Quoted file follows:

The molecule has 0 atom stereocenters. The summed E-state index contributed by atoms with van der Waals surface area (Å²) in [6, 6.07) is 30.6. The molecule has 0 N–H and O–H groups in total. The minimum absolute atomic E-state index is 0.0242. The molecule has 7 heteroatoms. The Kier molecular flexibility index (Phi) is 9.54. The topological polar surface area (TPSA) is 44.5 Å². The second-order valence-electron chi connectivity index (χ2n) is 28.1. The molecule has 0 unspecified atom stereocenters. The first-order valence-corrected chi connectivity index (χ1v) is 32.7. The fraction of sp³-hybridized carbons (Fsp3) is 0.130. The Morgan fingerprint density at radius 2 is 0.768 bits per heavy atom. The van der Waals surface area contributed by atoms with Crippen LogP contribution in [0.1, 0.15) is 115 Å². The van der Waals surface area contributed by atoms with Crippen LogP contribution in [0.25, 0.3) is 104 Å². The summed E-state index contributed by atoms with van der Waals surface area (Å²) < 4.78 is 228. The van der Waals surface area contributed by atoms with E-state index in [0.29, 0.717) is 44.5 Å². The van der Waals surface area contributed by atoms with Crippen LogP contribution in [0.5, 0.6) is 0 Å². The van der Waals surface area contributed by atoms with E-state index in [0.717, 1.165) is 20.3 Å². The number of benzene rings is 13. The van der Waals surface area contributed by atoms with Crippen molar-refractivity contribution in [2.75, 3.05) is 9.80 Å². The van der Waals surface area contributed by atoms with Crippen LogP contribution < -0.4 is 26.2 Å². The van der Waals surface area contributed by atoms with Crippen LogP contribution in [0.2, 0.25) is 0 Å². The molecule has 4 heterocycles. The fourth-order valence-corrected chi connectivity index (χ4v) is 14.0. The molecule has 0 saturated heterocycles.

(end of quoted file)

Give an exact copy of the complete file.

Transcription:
The molecule has 0 atom stereocenters. The summed E-state index contributed by atoms with van der Waals surface area (Å²) in [6, 6.07) is 30.6. The molecule has 0 N–H and O–H groups in total. The minimum absolute atomic E-state index is 0.0242. The molecule has 7 heteroatoms. The Kier molecular flexibility index (Phi) is 9.54. The topological polar surface area (TPSA) is 44.5 Å². The second-order valence-electron chi connectivity index (χ2n) is 28.1. The molecule has 0 unspecified atom stereocenters. The first-order valence-corrected chi connectivity index (χ1v) is 32.7. The fraction of sp³-hybridized carbons (Fsp3) is 0.130. The Morgan fingerprint density at radius 2 is 0.768 bits per heavy atom. The van der Waals surface area contributed by atoms with Crippen LogP contribution in [0.1, 0.15) is 115 Å². The van der Waals surface area contributed by atoms with Crippen LogP contribution in [0.25, 0.3) is 104 Å². The summed E-state index contributed by atoms with van der Waals surface area (Å²) < 4.78 is 228. The van der Waals surface area contributed by atoms with E-state index in [0.29, 0.717) is 44.5 Å². The van der Waals surface area contributed by atoms with Crippen LogP contribution in [0.5, 0.6) is 0 Å². The van der Waals surface area contributed by atoms with E-state index in [0.717, 1.165) is 20.3 Å². The number of benzene rings is 13. The van der Waals surface area contributed by atoms with Crippen molar-refractivity contribution in [2.75, 3.05) is 9.80 Å². The van der Waals surface area contributed by atoms with Crippen LogP contribution < -0.4 is 26.2 Å². The van der Waals surface area contributed by atoms with Crippen LogP contribution in [0.2, 0.25) is 0 Å². The molecule has 4 heterocycles. The fourth-order valence-corrected chi connectivity index (χ4v) is 14.0. The molecule has 0 saturated heterocycles.